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Alabama’s Unhinged Embryo Ruling Shows Where the Anti-Abortion Movement Is Headed

The Christian right is paving the way for a world without abortion or IVF, but with lots of embryo adoptions.

A hand hovers over an assortment of syringes, vials of fertility drugs, and alcohol wipes.
Carolyn Van Houten/The Washington Post/Getty Images
Nina Osborne, who has done several rounds of IVF in hopes of fulfilling her lifelong dream of having children, goes through her IVF medications at home in Maryland on May 10, 2022. She has concerns about what will happen to those frozen embryos as Roe v. Wade hangs in the balance.

For the first time, a frozen embryo has been recognized by the law as a person with rights. This decision by the Alabama Supreme Court last week is a huge victory for anti-abortion groups, who have long sought to pass fetal personhood laws. This time, by declaring not just a fetus but a fertilized egg in a lab the equivalent of an “unborn child,” the courts have done them one better. If this keeps up, anti-abortion groups may succeed at outlawing both abortion and in vitro fertilization, or IVF.

This case was about whether couples whose embryos have been inadvertently destroyed in a lab can sue for wrongful death. The embryos in question are eggs that have been fertilized outside the uterus and cryopreserved by a fertility clinic for later implantation. The couples’ attorneys cast embryos cryopreserved in liquid nitrogen as “embryonic children” and “human lives.” They seem to have found a receptive audience on the Alabama Supreme Court, with the decision referring multiple times to what the majority called “extrauterine children.”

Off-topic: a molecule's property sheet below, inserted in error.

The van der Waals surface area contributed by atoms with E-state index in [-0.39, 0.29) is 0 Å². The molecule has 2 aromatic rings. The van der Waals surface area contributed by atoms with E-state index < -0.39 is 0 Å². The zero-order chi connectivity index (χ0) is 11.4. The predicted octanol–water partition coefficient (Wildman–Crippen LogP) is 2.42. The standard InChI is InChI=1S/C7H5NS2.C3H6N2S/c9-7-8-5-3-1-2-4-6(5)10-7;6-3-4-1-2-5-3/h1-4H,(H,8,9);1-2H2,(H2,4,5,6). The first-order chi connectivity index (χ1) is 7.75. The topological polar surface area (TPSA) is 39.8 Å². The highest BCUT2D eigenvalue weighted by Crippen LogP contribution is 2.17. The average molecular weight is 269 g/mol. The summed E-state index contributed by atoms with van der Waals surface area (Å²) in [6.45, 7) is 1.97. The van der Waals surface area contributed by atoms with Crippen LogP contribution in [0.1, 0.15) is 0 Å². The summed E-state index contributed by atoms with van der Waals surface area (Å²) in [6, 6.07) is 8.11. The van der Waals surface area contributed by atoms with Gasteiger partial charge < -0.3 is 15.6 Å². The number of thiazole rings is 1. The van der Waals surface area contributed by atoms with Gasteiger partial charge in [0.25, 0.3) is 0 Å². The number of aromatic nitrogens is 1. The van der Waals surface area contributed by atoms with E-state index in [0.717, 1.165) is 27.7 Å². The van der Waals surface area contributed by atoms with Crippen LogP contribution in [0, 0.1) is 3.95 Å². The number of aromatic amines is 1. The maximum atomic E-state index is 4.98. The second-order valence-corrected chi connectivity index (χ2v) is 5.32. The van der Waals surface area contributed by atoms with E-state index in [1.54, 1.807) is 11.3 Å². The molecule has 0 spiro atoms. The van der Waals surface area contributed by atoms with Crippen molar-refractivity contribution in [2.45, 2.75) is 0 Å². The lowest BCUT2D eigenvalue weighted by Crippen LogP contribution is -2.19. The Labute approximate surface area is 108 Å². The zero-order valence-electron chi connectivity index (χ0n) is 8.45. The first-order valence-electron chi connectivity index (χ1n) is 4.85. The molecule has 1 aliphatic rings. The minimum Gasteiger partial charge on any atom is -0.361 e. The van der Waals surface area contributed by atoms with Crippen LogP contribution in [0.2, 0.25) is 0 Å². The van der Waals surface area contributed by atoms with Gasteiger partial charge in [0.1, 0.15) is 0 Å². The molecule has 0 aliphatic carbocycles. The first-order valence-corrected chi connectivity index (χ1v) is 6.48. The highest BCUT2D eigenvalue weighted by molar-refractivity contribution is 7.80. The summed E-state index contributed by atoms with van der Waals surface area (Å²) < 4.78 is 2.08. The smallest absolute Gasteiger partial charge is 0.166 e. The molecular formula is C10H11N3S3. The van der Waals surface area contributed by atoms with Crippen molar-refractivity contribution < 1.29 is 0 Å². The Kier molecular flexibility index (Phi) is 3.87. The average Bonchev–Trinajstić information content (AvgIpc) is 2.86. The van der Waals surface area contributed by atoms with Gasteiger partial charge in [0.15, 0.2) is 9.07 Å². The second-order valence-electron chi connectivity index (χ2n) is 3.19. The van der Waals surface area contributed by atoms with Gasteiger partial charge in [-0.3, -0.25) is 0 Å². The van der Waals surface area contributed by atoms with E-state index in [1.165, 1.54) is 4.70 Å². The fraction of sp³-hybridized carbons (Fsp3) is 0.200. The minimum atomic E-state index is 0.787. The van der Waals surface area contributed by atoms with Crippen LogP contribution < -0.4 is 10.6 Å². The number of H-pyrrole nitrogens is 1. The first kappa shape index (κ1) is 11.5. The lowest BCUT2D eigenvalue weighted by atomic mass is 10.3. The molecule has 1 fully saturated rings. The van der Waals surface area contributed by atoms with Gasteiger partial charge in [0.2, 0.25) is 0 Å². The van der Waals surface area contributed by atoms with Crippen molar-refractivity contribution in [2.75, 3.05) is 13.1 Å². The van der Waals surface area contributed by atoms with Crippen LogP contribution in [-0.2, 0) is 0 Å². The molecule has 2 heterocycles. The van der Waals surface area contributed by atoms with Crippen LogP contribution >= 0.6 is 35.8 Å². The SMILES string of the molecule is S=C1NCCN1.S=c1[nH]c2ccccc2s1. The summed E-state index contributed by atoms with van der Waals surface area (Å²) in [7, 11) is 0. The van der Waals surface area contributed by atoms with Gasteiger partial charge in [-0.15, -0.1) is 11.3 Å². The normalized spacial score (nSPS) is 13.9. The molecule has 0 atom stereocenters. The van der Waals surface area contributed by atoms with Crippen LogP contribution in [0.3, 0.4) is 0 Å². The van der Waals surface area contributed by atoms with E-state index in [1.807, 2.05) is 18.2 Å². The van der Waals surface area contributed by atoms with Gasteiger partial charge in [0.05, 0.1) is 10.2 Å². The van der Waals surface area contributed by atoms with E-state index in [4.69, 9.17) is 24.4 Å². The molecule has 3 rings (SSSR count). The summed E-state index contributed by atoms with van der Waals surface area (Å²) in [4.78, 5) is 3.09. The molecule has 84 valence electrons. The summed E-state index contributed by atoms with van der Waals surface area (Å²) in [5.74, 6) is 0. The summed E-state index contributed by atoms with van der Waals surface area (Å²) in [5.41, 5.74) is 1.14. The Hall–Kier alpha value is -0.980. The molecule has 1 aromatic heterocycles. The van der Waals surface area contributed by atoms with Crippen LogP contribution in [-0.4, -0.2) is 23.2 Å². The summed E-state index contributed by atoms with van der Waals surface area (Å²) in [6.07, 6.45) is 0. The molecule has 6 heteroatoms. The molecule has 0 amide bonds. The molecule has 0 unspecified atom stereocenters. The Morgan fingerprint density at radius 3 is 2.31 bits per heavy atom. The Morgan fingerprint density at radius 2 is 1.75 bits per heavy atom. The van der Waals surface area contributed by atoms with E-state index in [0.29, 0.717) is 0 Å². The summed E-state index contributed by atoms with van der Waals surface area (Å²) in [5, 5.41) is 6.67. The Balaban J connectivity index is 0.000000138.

This case was the culmination of explicit anti-abortion campaigning. The judges based their ruling in part on a recent amendment to the state constitution, enshrining the “rights of unborn children” in law. When voters considered this amendment in a 2018 ballot initiative, the political director of the anti-abortion group Alliance for a Pro-Life Alabama told the Associated Press that the amendment would “position Alabama in the future for public policy decisions on abortion if Roe. v. Wade was overturned.” Indeed, the Christian-right legal advocacy organization that brought the case overturning Roe, Alliance Defending Freedom, celebrated the Alabama Supreme Court’s decision in the IVF case, the group’s senior counsel adding they hoped “that this ruling encourages voters, lawmakers, and courts to recognize that life is a human right, no matter the circumstances.”

Reproductive health care providers had already forecast, in briefs to the court, what such a decision may mean: the end of IVF and potentially other fertility treatments in Alabama. It is current practice in IVF, an amicus brief filed by the Alabama Medical Association explained, to extract and fertilize multiple eggs, freezing the embryos that were not implanted so that there is no need for someone to undergo costly, taxing rounds of hormone treatments to stimulate egg production, followed by the surgical retrieval of eggs—“it is safer, more efficient, and simply better.” As for what happens to their cryopreserved and stored embryos should they not use them, some choose to keep them for future pregnancies, some may donate them for scientific research, but it is up to them. This ruling stands in the way of people’s reproductive autonomy. It could require any frozen embryo to be stored indefinitely, as the medical association brief put it, “even after the couple who underwent the IVF treatment have died and potentially even after the couple’s children, grandchildren, and even great grandchildren have died.”